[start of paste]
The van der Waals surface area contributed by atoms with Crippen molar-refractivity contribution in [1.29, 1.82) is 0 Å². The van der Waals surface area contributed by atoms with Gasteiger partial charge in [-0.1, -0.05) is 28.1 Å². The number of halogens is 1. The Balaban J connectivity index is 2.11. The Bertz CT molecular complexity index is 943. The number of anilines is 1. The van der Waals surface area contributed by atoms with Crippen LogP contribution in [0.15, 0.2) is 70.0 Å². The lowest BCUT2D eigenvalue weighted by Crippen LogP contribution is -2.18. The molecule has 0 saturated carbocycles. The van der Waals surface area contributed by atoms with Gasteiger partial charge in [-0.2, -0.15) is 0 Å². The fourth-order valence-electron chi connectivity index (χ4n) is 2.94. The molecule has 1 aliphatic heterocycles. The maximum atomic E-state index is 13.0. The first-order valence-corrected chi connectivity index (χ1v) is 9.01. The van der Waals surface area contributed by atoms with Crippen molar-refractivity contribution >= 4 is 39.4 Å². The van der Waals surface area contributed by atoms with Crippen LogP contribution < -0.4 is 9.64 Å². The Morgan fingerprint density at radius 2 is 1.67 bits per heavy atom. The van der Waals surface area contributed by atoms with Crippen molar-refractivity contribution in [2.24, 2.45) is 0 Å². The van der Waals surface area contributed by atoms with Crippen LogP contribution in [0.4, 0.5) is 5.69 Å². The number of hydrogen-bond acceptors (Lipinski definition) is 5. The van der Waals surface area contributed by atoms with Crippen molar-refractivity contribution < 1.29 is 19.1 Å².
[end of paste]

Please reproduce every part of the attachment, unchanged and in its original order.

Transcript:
The van der Waals surface area contributed by atoms with Crippen molar-refractivity contribution in [1.29, 1.82) is 0 Å². The van der Waals surface area contributed by atoms with Gasteiger partial charge in [-0.1, -0.05) is 28.1 Å². The number of halogens is 1. The Balaban J connectivity index is 2.11. The Bertz CT molecular complexity index is 943. The number of anilines is 1. The van der Waals surface area contributed by atoms with Crippen LogP contribution in [0.15, 0.2) is 70.0 Å². The lowest BCUT2D eigenvalue weighted by Crippen LogP contribution is -2.18. The molecule has 0 saturated carbocycles. The van der Waals surface area contributed by atoms with Gasteiger partial charge in [-0.2, -0.15) is 0 Å². The fourth-order valence-electron chi connectivity index (χ4n) is 2.94. The molecule has 1 aliphatic heterocycles. The maximum atomic E-state index is 13.0. The first-order valence-corrected chi connectivity index (χ1v) is 9.01. The van der Waals surface area contributed by atoms with Crippen molar-refractivity contribution >= 4 is 39.4 Å². The van der Waals surface area contributed by atoms with Crippen LogP contribution < -0.4 is 9.64 Å². The Morgan fingerprint density at radius 2 is 1.67 bits per heavy atom. The van der Waals surface area contributed by atoms with Crippen molar-refractivity contribution in [2.24, 2.45) is 0 Å². The van der Waals surface area contributed by atoms with Crippen LogP contribution in [0.4, 0.5) is 5.69 Å². The number of hydrogen-bond acceptors (Lipinski definition) is 5. The van der Waals surface area contributed by atoms with Crippen molar-refractivity contribution < 1.29 is 19.1 Å².